Pubdate: Wed, 07 Jan 2015
Source: Hamilton Spectator (CN ON)
Copyright: 2015 The Hamilton Spectator
Author: Jim Bronskill
Page: A9


Screening Gaps Mask Air Cargo Risks: Audit

Better oversight, training and detection technology are needed to 
keep illicit drugs and other contraband from slipping into the 
country in air cargo, an internal audit says.

The Canada Border Services Agency audit says the findings are 
significant because commercial air cargo accounts for about 
one-quarter of all arriving shipments.

The audit team visited the high volume airports in Vancouver, Toronto 
and Montreal as well as three unidentified smaller ones in their 
study of the agency's air cargo examination program.

Regional border services officers scrutinize incoming goods, decide 
whether to allow them entry and take action if they discover violations.

The audit report, dated last July, was only recently made public.

Portions of the document - including details of some risks posed by 
deficiencies - were considered too sensitive to release.

However, the report does highlight one risk - that weaknesses mean 
"contraband and other unacceptable items could be brought into 
Canada" - possibly with the help of corrupt people working in airports.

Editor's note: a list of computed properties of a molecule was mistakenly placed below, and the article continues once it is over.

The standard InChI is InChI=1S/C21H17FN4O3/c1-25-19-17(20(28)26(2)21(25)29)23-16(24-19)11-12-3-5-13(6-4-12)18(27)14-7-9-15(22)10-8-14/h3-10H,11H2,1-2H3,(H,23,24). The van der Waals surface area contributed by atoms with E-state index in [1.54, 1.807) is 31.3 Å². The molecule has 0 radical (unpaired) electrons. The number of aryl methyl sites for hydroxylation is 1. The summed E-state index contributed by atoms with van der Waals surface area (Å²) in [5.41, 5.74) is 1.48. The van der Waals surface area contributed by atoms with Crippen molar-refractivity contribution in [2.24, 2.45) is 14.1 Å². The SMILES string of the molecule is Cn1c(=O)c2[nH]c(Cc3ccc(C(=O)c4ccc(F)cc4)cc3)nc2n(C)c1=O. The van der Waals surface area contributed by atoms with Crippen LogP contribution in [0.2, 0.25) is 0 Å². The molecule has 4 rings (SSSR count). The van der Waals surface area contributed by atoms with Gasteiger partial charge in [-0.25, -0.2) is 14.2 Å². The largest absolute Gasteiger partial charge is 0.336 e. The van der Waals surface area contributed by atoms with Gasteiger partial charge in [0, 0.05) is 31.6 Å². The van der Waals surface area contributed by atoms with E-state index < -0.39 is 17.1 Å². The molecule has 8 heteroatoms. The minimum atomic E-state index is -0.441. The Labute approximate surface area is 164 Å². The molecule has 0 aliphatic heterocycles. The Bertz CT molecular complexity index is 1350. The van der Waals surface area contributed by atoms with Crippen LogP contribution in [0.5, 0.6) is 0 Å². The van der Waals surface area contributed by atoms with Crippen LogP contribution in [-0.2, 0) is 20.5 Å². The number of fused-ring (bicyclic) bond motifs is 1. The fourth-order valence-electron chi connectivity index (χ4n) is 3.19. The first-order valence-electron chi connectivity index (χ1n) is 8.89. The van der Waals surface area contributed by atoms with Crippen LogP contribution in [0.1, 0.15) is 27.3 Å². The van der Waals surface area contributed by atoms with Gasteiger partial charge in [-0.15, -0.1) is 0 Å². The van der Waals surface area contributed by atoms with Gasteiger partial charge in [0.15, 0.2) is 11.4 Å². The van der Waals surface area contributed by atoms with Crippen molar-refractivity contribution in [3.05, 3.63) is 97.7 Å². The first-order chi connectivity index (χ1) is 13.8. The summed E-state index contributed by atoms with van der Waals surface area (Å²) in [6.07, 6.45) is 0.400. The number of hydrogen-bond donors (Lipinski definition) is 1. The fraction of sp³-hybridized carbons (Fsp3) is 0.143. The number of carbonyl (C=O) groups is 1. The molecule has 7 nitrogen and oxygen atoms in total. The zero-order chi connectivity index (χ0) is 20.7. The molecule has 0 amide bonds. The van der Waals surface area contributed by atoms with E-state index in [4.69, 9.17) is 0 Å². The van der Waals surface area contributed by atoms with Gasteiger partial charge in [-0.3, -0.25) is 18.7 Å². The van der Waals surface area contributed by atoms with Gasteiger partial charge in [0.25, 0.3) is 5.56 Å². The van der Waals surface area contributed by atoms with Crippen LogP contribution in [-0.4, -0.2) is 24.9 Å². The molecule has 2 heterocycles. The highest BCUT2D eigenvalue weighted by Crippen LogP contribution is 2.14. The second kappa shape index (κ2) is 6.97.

Some program officials were not sure who to contact at headquarters 
when they had questions or concerns, the report says.

During regional site visits, the auditors found notes were being 
taken on air cargo examinations. But there was no national electronic 
system in place to record the results.

The report also expressed concerns about possible inconsistencies 
from region to region in training border officers.

In addition, the availability and usefulness of tools to help with 
examinations varied across the country.

The audit recommends the border agency strengthen oversight of 
commercial air cargo, ensure standardized delivery of training and 
"address gaps in detection technology."

The audit reveals that another, earlier internal review identified 
"gaps" related to training, technology and six other areas.

As a result, a plan to address the problems was developed.
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MAP posted-by: Jay Bergstrom